7 Basic Ways to Prepare Your Home, Business for a Storm

PHOTO: Tropical Storm Karen
Shannon Kaestle/The Miami Herald/AP Photo

As officials in the Louisiana island of Grand Isle call for a mandatory evacuation due to Tropical Storm Karen, homeowners near the Gulf of Mexico should be taking precautionary measures as Karen may become the first named storm to hit the U.S. this quiet hurricane season.

Here are some basic steps to try to protect your household and minimize property damage and financial costs.

1.
Prepare for Phone Interruptions

In the case of any major disaster, phone lines could be jammed and people can lose Internet access after electricity is shut down.

Cell phone users can usually text more successfully than call when a network experiences high volume, like during 9/11, because texting uses less data, says Paul Reynolds, electronics editor with Consumer Reports. But those not familiar with texting may need a tutorial. He said a full QWERTY keyboard makes it easy to text versus a numeric keypad on basic cellphones, which can be more cumbersome and harder to learn.

Business owners to have a communication plan, in case phone and texting is unavailable, says Judy Spry, partner in the insurance claims services practice at BDO Consulting. Have contact information and emergency disaster plans handy.

2.
Create a Disaster Plan, or Test Your Current One

It is important to create a plan for your family to act quickly in the event of an evacuation, says Julie Rochman, president and CEO of the Insurance Institute for Business and Home Safety has said.

Homeowners should consider which valuable objects they will take with them in case of evacuation.

Spry said a disaster plan should clearly communicate pre- and post-hurricane procedures to any relevant people. For families, that includes near and far relatives and friends. Business owners should communicate disaster plans to employees, customers, vendors, and business partners.

Spry said the safety of people, such as employees and customers, should be the first procedure. The plan should next address how to protect your property and business records, and communication with business partners or clients.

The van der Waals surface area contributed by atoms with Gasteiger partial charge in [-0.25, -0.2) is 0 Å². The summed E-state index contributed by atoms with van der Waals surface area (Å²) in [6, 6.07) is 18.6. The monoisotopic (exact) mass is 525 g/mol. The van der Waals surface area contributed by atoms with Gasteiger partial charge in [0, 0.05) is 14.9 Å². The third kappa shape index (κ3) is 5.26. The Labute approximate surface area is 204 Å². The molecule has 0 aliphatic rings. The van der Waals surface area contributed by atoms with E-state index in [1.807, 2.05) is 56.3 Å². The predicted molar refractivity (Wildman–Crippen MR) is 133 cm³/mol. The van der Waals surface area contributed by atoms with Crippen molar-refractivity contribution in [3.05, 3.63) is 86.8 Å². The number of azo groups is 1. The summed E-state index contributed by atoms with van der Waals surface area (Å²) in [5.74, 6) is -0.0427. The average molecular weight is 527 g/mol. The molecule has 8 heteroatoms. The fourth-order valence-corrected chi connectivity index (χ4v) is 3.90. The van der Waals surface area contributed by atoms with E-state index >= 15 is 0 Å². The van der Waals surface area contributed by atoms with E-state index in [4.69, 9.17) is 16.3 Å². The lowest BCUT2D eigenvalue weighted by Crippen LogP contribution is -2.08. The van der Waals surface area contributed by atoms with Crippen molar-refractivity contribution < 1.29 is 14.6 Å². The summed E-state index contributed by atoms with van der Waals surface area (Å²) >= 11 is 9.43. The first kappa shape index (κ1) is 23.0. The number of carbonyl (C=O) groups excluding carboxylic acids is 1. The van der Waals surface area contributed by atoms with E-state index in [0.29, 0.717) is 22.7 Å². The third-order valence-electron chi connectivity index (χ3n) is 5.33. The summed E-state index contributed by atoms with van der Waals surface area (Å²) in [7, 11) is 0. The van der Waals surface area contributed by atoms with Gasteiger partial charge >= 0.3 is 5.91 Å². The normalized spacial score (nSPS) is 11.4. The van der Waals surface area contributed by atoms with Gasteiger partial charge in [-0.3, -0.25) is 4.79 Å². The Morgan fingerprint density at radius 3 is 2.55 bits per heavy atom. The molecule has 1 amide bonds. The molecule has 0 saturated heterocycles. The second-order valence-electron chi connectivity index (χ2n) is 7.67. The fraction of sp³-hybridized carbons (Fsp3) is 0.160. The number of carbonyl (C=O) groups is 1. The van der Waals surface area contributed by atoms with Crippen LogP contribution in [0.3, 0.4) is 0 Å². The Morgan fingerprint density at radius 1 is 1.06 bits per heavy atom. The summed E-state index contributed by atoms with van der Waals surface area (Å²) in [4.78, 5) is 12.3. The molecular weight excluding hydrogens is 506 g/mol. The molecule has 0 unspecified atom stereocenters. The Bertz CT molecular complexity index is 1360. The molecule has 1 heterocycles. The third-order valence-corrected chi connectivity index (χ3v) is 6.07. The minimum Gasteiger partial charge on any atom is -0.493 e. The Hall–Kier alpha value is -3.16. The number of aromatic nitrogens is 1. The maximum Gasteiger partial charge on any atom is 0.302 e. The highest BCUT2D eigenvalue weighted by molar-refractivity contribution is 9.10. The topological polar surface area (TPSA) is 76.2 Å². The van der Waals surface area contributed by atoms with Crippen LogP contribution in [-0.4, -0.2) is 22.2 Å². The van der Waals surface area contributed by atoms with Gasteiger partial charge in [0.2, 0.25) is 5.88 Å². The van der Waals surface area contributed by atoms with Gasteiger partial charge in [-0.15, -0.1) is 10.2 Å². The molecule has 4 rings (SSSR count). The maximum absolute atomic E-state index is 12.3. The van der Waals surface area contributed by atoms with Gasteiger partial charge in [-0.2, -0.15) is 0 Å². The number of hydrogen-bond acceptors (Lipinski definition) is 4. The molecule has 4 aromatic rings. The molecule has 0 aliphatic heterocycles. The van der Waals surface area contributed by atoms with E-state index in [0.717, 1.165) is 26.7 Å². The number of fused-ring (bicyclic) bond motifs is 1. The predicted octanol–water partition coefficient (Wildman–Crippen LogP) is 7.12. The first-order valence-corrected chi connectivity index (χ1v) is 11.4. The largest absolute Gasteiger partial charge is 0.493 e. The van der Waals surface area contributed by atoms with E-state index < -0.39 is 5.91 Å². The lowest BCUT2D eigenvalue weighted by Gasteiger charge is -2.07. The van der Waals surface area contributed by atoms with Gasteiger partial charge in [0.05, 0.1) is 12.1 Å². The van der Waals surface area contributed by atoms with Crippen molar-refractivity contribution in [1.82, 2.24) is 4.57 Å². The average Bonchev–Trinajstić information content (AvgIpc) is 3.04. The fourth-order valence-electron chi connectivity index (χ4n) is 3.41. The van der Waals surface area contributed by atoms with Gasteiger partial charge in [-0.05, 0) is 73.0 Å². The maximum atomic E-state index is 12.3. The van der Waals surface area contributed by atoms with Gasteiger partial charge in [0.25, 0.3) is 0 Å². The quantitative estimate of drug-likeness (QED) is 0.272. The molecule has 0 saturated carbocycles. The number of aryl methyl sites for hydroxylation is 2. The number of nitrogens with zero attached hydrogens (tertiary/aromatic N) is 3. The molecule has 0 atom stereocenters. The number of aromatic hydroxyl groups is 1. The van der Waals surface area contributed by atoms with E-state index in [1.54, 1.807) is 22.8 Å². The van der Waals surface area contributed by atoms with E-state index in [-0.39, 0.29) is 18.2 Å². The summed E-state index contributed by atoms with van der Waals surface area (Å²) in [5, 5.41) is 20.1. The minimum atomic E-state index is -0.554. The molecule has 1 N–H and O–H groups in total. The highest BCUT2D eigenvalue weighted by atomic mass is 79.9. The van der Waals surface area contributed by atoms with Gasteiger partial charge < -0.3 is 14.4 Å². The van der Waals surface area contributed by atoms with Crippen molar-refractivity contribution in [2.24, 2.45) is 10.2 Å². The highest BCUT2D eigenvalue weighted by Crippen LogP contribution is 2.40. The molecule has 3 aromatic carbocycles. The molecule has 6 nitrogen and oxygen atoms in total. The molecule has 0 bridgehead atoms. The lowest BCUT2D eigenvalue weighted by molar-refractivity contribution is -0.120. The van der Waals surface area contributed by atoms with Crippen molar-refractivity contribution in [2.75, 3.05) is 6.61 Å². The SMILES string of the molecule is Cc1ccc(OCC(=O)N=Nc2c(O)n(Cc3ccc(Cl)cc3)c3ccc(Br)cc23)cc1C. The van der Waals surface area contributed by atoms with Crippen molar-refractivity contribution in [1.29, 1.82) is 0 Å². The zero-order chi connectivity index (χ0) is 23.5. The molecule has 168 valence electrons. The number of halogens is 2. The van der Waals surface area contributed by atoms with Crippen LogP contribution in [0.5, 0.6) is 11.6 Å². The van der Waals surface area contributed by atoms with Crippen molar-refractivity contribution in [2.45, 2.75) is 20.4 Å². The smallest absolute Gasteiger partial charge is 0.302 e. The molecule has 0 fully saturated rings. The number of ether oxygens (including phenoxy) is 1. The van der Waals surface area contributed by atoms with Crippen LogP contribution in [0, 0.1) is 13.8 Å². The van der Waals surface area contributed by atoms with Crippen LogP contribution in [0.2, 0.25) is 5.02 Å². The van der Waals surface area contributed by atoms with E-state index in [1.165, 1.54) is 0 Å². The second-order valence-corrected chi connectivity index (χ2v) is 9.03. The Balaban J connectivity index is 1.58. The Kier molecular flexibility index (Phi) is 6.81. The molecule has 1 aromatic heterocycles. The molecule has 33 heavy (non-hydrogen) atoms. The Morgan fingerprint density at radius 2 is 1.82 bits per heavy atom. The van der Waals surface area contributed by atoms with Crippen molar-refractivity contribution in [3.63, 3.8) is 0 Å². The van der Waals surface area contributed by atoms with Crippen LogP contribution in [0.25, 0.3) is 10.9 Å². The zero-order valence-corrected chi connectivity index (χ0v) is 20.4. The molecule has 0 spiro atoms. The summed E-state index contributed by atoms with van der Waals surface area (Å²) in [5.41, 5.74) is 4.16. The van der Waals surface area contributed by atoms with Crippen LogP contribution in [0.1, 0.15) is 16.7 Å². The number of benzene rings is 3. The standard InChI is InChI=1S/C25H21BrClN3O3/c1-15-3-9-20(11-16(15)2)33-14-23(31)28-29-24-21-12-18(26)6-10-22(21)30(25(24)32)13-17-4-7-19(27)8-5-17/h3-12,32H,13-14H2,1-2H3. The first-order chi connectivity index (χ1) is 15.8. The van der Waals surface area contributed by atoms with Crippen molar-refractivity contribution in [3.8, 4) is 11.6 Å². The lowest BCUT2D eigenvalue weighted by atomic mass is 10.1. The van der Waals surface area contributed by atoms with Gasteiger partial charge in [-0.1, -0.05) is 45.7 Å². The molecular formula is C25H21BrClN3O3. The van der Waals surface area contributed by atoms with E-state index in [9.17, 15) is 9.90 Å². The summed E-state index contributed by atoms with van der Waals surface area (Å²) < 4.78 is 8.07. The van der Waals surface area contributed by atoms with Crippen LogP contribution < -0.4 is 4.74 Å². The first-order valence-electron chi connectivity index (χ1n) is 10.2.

The Federal Emergency Management Agency, or FEMA, also has a dedicated website for hurricane preparedness.

3.
Check Insurance Policies

Homeowner's policies usually do not cover loss due to flooding, but coverage can be purchased from the federal government. Homeowners can ask their agents about the details or contact the National Flood Insurance Program at 1-800-427-4661.

It is important to review your homeowners policy with your agent or broker so you understand the amount you will receive in the event of a covered loss, and whether it will be adequate to rebuild your home, Scott Spencer, senior vice president of Chubb Personal Insurance, said.

He also advised homeowners to know the amount of a deductible and any special provisions in the policy such as wind exclusions. And include your insurance company's toll free claim number and insurance agent's phone number in your emergency evacuation kit.

4.
Check Your House for Vulnerabilities

Homeowners to check for potential problem areas of a house in case of a disaster. Rochman with the Insurance Institute for Business and Home Safety advises homeowners to walk around outside and check for old or damaged trees and items like lawn furniture that could be moved with wind.

You should also make sure the roof does not have holes or is missing shingles. To safeguard against strong winds, you may have to nail down new shingles.

Some fix-it tasks can be completed over a weekend, such as reinforcing a garage door, vents and a gable, or triangular, roof, so water does not leak in. Those living in low lying areas where coastal storms surge should move electronic devices off the ground floor and put heavy furniture on blocks to prevent damage from flooding. Also, homeowners should roll up rugs.

Homeowners should notify the lender or bank that has taken ownership of the foreclosed property, as well as town officials, of concerns regarding foreclosed homes.

5.
Take Video or Photos for a Home Inventory

For insurance purposes and for your own personal keepsake in case of a disaster, Rochman said you should have a home inventory or a photographic record.

"Walk around with a video or still camera and take pictures of everything," she said. While you are doing that, you can consider which few items to bring in case of an evacuation.

6.
Consider Important Supplies

FEMA recommends preparing at least one gallon of water per person per day.

A normally active person needs at least one-half gallon of water daily just for drinking, but sometimes children, nursing mothers, the sick and people in hot temperatures may require more, according to FEMA. Other items to consider are food items, an appropriate supply of medication, traditional and special batteries for items like cell phones.

7.
Shelter Considerations: Pets

Rochman said that during Hurricane Katrina, there were some people who did not evacuate as recommended because they had pets, or they did not know what to do with their pets. Wherever you go, such as shelters or hotels, make sure pets are accepted.

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